In a similar vein is astrologer Robyn Taylor's Elvis Presley: Not Just The King Of Rock And Roll. If you're interested in Elvis' birth chart, this is the site f6r you. Apparently Elvis was born around 4.35 a.m. CST on 8th January 1 935.'Want to know who killed the king? Well, according to Robyn "Neptune killed Elvis, and Jupiter was an accomplice!" So now we know, and there was I thinking it was the appalling diet and the 'misuse' of prescription drugs. Actually, I'm being a bit unfair here, because Robyn isn't totally barking; the links page reveals a mischievous sense of humour at work. Sadly, the one to Nude Elvis was inactive.
Of course, since Elvis' death there have been innumerable 'sightings' and people claiming that the King is still alive. And of course there are a handful of sites devoted to Elvis sightings. Though it's a joke with one punch line, if you've got nothing better to do and want a quick giggle, may I suggest The Elvis Sightings Bulletin Board or Dead Elvis Sightings. Both are pretty funny - for about 10 minutes.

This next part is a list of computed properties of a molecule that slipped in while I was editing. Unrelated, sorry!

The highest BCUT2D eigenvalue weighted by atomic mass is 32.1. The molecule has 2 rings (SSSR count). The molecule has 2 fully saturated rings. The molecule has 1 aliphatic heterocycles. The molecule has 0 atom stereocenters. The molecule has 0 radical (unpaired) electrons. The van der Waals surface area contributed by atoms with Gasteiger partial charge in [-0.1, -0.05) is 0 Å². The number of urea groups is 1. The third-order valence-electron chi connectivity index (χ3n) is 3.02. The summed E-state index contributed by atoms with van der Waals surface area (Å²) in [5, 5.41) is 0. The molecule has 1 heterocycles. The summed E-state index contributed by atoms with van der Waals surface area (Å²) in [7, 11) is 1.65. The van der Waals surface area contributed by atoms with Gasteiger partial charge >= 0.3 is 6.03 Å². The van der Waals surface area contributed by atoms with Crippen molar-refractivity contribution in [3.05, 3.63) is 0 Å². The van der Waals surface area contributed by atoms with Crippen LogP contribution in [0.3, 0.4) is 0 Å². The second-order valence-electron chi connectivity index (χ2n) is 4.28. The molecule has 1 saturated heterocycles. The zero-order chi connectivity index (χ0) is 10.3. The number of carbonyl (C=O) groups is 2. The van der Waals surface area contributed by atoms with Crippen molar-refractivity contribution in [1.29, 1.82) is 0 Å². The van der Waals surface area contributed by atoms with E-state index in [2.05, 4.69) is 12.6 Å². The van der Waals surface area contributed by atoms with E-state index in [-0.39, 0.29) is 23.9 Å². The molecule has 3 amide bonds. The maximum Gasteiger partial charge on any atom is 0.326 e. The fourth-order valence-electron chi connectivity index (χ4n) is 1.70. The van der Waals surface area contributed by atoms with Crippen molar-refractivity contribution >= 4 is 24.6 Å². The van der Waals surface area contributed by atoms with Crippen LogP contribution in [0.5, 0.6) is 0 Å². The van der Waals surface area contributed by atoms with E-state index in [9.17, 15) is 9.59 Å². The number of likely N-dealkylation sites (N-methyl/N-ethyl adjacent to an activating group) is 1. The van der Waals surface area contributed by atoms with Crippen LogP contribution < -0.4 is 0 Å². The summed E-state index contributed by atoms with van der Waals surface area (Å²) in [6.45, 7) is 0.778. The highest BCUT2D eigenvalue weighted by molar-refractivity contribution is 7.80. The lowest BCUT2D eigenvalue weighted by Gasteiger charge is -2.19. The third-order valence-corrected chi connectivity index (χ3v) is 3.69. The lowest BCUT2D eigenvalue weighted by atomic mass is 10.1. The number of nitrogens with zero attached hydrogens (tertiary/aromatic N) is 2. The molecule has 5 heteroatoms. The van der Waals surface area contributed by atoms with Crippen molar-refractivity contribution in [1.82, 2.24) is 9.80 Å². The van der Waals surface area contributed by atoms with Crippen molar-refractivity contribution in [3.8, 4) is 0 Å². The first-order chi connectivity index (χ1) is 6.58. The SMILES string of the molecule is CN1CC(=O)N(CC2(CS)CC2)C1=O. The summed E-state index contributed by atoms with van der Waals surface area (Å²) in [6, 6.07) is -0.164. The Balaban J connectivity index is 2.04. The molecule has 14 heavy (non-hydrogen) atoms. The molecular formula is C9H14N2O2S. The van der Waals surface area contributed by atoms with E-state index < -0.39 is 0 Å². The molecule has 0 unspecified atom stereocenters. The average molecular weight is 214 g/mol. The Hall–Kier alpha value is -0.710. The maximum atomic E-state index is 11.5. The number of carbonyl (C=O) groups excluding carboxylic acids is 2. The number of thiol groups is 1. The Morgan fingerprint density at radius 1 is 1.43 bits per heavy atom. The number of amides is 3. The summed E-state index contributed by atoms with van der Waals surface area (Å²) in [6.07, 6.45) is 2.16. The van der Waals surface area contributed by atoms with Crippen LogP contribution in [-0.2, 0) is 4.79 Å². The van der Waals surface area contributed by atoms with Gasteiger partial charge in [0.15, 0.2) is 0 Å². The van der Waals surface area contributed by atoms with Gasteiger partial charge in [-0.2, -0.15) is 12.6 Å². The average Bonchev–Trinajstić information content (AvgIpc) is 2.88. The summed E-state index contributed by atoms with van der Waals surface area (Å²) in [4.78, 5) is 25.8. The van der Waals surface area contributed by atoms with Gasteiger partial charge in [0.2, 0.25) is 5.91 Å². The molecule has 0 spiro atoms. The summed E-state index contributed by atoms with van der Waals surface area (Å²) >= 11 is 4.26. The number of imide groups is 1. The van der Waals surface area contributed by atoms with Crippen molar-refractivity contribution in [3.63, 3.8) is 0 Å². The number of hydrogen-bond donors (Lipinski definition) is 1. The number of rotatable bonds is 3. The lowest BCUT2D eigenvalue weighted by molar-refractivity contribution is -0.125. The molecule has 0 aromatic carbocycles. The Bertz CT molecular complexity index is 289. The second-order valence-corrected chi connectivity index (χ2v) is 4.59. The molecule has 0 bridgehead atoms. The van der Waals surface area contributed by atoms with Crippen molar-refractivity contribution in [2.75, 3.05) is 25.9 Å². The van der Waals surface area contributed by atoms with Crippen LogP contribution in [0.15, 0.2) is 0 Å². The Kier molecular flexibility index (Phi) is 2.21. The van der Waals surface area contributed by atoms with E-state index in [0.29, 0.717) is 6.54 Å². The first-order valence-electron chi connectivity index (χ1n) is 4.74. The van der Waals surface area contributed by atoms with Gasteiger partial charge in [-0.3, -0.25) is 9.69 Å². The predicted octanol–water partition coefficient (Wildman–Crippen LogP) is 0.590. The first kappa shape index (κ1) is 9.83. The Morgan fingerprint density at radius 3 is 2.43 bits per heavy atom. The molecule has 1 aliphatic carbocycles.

By now there are probably a bunch of irate Elvis fans reading this article, thinking "Didn't he look at anything sensible?" or "He's just taking the piss". Well, I did look at a whole bunch of other sites and most were pretty impressive. Take for example Master And Session, a site devoted to Elvis' recording sessions. Dates of sessions, producers, engineers, names of studios, RCA assigned matrix numbers, number of takes, details of whether two takes of a song were spliced together to make a master recording - it's all here. Master And Session is a magnificent piece of research and is superbly presented.